Developing a specific data processing flow in areas of shallow carbonates, as in other seismically difficult areas, requires a clear understanding of the problems associated with such environments. Once the initial problems are defined, a specific processing procedure is designed to achieve the objectives of seismic data processing. This design properly starts from the end, at the final required results, and proceeds backward to identify the processing tools needed to achieve these results. A number of severe data problems are associated with the shallow carbonate environment, the most obvious one being the strong multiples generated by the surface and carbonate interfaces. Water-trapped multiples propagate with water velocity, hence they are more easily discernible (due to their NMO differences) from the deeper, higher velocity primary reflections. The surface-connected and interbed multiples generated by carbonate interfaces, however, propagate with higher velocities, hence they are not as easily identified as the low-velocity multiples. As a result, a variety of multiple suppressing methods must be included in the processing stream.
Carbonate layers also cause the generation of horizontally traveling waves, such as the refracted events on marine data and large-amplitude ground roll on land data. These must be suppressed before proceeding with processes such as deconvolutions and wavelet processing. On land data, carbonates are normally covered by weathered low-velocity layers, and in some areas, carbonate layers are cut by old riverbeds. These conditions create short-wavelength disturbances in travel-times and thus adversely affect the imaging process. The processing flow must therefore include computation and removal of these time disturbances as well. Large-velocity differences between carbonates and clastic rocks cause most of the pressure wave energy to be reflected, with little transmitted to the layers below. This results in low signal-to-noise ratios in the primary reflections below carbonate layers. The velocity difference also causes the transversely isotropic layer velocity anisotropy, which in turn affects the apparent NMO velocities of longer offset data.
Figures & Tables
We first collaborated in the area carbonate seismology in 1990 while mapping Cretaceous and Tertiary carbonate reservoir facies from neighboring seismic data surveys gathered in the Pelagic Sea of Tunisia and Malta. Both areas, one shallow water (<50 m) and one deep water (>500 m), were plagued by a “penetration” problem through shallow carbonates and by a resolution problem of low-relief stratigraphic targets at depth. While the geologists on our teams had an ample supply of up-to-date sources devoted to the details of carbonate sedimentology and sequence stratigraphy, those of us working on the seismic data were left to our own devices. With considerable effort, we were able to come up with a handful of technical papers, some good notes from continuing education courses, and a thick pile of expanded abstracts from diverse sources to help us understand the seismic expression of carbonates. We augmented this sparse material with expert advice from our Amoco colleagues, our contractors, and our partners.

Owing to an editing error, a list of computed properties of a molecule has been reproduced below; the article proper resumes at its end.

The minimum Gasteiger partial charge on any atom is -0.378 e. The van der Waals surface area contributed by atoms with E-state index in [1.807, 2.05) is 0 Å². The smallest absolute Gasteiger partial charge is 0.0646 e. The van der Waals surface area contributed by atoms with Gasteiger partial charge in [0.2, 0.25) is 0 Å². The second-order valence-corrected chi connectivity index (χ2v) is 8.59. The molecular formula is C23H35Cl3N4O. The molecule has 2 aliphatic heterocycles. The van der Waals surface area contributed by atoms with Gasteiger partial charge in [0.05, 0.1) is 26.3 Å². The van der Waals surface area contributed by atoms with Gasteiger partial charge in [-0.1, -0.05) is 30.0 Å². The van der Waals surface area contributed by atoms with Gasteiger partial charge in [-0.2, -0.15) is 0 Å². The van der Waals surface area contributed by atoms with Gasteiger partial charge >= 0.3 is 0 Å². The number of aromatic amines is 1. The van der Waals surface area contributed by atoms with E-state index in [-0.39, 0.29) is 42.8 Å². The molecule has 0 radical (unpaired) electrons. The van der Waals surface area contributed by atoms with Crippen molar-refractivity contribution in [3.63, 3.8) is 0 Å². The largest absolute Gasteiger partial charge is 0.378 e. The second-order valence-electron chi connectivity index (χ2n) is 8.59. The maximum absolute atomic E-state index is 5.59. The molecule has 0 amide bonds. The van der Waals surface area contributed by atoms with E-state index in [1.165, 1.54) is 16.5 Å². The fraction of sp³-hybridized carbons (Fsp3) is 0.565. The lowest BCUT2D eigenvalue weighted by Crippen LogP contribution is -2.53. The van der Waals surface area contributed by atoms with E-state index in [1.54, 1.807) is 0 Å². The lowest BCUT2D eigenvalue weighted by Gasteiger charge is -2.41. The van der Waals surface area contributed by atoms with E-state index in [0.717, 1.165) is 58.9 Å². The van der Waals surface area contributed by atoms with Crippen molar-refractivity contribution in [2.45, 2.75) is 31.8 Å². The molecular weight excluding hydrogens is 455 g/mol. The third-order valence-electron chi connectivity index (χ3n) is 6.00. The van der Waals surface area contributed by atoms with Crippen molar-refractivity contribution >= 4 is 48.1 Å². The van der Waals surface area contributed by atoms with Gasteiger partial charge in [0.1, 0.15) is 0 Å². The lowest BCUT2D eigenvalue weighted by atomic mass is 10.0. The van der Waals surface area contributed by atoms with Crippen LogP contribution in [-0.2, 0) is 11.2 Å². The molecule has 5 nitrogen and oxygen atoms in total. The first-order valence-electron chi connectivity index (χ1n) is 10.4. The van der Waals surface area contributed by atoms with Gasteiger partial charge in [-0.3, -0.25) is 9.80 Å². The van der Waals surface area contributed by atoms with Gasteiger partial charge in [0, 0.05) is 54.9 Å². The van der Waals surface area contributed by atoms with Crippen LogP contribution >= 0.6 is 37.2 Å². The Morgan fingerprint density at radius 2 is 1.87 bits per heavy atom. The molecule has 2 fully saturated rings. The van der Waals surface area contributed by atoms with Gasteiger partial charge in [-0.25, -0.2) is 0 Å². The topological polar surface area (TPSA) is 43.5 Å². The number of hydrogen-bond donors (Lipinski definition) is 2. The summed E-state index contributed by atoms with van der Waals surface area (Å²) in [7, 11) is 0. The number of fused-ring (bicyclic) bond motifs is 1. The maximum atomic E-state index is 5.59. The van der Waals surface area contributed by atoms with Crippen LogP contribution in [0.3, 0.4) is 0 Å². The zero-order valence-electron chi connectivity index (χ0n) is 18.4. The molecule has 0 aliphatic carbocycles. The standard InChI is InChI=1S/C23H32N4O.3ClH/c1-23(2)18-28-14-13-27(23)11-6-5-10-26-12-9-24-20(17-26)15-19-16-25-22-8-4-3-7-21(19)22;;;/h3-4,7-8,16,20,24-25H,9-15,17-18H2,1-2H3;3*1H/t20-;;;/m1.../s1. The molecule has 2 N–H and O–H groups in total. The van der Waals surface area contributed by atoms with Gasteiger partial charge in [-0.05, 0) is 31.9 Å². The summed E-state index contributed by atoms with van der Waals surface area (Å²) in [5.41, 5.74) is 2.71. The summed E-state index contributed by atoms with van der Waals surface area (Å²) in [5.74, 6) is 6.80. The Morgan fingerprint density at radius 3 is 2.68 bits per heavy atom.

It was at this point when we first saw the need for an integrated reference book on carbonate seismology, and we vowed that once we were finished with our assignments, we would attempt to put such a book together. The years of 1992–1994 were tumultuous in the petroleum industry, with most of the major oil companies downsizing and the competing service companies consolidating. During this period, we saw many of our experienced colleagues who had provided us with expert advice leave the oil industry. With this additional lack of available “folk” wisdom in the area of carbonate seismology, we found it more imperative than ever to capture the current state-of-the-art before it was lost to posterity.
Our goal was to produce a book that would integrate the principles of carbonate geology with its seismic expression and would be readily understandable to the practicing geologists, geophysicists, and engineers that form the exploration and exploitation teams in the petroleum industry. The result is a single integrated volume, written in plain language by acknowledged experts in their fields, that illustrates the interrelationships of carbonate geology, petrology, sequence stratigraphy, rock properties, seismic data acquisition, seismic data processing, and integrated interpretation.
We have taken care in the editing process to ensure that every concept is explained clearly and concisely without getting lost in domain-specific terminology. Our hope is that this volume will sit dog-eared on the desk of every practicing geoscientist, to help the seismic data processor determine parameters to enhance the fidelity of carbonate images, to help the seismic interpreter better recognize the expression of sequence stratigraphy, to help the engineer understand patterns of permeability and fractures, and to help the carbonate geologist understand the expression of the rock record at the seismic scale and differentiate it from common seismic acquisition and processing artifacts.
We have provided ample examples on the application of carbonate AVO and acoustic logging. Tying acoustic logs to seismic is a common theme throughout the book. We have included two chapters by Fischer et al. and by D’Angelo et al. that show how, with the aid of careful seismic modeling, AVO can be calibrated and used to map porosity in carbonate rocks.
We wish to thank all the contributing authors for their hard work, perseverance, and patience. We also want to thank those authors who had hoped to contribute to this volume and did much of the work but, through the turmoil in the oil industry, found themselves severed from their data and ultimately unable to contribute.
Kurt J. Marfurt